Someone had to take the blame, and of course it couldn’t be the players. No, it’s not fair, but it’s the way things work in the world of professional sports.
"You never feel good about the coach taking the blame," said Cubs General Manager Jim Hendry. "I'm trying to do what's best for the organization."
Coach Perry was considered one of the best hitting coaches in the Majors last season. The Cubs had a batting average of 278 – the best in 71 years. But this year, the team is batting below .250 – one of the worst in the National League.
Why is that? Well, there are a lot of reasons. Derrek Lee, Milton Bradley and Geovany Soto got off to slow starts. Kosuke Fukudome and Alfonso Soriano started fast, but are now so cold, they make the North Side feel more like the North Pole. And the big bat of Aramis Ramirez was silenced last month when he dislocated his shoulder.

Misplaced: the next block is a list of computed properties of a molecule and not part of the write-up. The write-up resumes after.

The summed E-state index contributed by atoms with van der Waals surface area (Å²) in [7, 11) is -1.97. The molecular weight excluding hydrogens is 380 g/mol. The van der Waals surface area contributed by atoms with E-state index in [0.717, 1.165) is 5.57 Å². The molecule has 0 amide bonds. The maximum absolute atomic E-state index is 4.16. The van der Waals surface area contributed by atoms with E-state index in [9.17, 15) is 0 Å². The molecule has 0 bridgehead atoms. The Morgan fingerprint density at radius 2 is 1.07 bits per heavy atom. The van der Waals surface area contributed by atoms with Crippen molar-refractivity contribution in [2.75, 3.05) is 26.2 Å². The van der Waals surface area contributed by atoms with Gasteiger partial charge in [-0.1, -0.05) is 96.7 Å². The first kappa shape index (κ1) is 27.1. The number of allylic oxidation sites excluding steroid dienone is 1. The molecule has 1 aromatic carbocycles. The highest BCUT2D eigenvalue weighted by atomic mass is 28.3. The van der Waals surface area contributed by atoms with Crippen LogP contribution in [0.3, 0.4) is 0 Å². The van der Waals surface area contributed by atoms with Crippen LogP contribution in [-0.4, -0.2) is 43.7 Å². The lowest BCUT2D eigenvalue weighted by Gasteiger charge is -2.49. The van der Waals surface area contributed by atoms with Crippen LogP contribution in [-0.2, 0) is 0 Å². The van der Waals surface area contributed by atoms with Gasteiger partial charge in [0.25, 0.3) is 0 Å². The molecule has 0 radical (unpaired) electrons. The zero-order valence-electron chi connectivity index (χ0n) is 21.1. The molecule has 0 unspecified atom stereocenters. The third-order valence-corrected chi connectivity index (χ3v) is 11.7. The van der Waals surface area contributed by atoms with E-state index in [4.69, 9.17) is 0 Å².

This is not the fault of the hitting coach - it’s baseball. Just like water will find it’s own level, the players will find their swings, Ramirez will get healthy, and the Cubs’ offense will regain it’s Mojo. But it won’t happen because they fired the hitting coach. It’s going to happen, because the players make it happen.
"Perry did everything in his power aside from going up there and hitting for us," said Ryan Theriot.
So after 2 ½ seasons with the Cubs, Perry is out the door and Von Joshua walks in. The former Triple A hitting coach is familiar with the team. Joshua coached many of the Cubs players in the Minors.
"I think sometimes you need a new voice. Von's had a lot of success with our guys on the way up." said Hendry.
But will Joshua be the lightening rod that sparks the Cubs sputtering offense? Probably not - even the players admit they’re the only ones who can do that.
What Joshua does offer is change. The only change Hendry could really make. He couldn’t get rid of the players and he’s not getting rid of Lou. So, the coach had to go. We would say good luck to coach Perry, but we think coach Joshua is going to need it more.